The non-reusable compostable cup in the trash at your local hipster coffee shop is
corn.

Question: If a landfill is filled with coffee cups and Odwalla juice bottles from Williamsburg Brooklyn- or Takoma Park, Maryland, does that make it an organic, fair-trade trash heap?

And while I spit these contemplations
Spreading in all compass directions
is Monsant's transgenic mutation.
This coroporation
has altered in one generation
10,000 yeas of natual selection
With the Onceler's ignorant sigh
And the consumer's blind eye
Our U.S. American hands push and reach
and preach
to Africans and South Americans
The ways of our overburdened urban-farm separations
Replaced Jesuit Priests describing the heaves
The blessed host is the flesh
Eat corn for a taste of the holy bloodof the Western economy.
The give your tithes to the state with the earliest primary.
But corn... your make made Agent Orange, not Adam
And it's rib now stirs the pots of Sudan's food lines' porridge.
That tempting waxy apple is helping end Mexoco's Eden
And 463 varieties of Mexican corn being felled faster even
than were the Aztecs
For the have no tongues, nor weapons
There is no protection
From unnatural selection, like small pox spreadin'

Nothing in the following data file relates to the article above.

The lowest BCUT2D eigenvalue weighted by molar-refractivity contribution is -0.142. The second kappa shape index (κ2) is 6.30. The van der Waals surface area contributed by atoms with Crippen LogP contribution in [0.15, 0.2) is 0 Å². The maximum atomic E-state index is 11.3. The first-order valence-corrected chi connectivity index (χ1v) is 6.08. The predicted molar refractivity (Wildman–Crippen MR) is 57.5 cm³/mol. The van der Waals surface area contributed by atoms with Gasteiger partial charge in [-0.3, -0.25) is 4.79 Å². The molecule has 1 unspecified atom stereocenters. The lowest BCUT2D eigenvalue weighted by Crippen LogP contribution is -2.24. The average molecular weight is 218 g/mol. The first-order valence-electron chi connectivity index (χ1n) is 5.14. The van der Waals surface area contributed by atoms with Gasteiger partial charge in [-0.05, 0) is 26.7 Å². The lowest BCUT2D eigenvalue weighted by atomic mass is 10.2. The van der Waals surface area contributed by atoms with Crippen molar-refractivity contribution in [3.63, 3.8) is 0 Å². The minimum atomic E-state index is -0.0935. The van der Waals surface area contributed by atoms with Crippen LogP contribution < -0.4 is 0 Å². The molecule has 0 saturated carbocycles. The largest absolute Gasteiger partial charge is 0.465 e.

through air borne corn pollen

Question: What happens 15 minutes after an 11-year old child eats chicken feed destined corn kernels off the ground of a Worton, MD's feritlizer company's parking lot, then gets right into a 15-passenger van? Hint- it both rhymes with and matches the color of Comet.

Bob Willard told me 40,000 a day die from hunger
And that corn's the future savior.
What's in a number?
I'll paint you a picture,
One that may differ
from makers
of ferilizer:
12 million are hungry
Each year just in our country
Yet we toss out 3,750,000 lbs of food on the daily.
Tim, try eating THAT SLOP!
Add in the run-off
Adding to bay job losos
And the poor nutrition
Of this corn/soy/fast food system
Then tell me again
That GMO corn shall be the holy grail
of Food production
for overgrown population.
I'll say I can't accept that religion.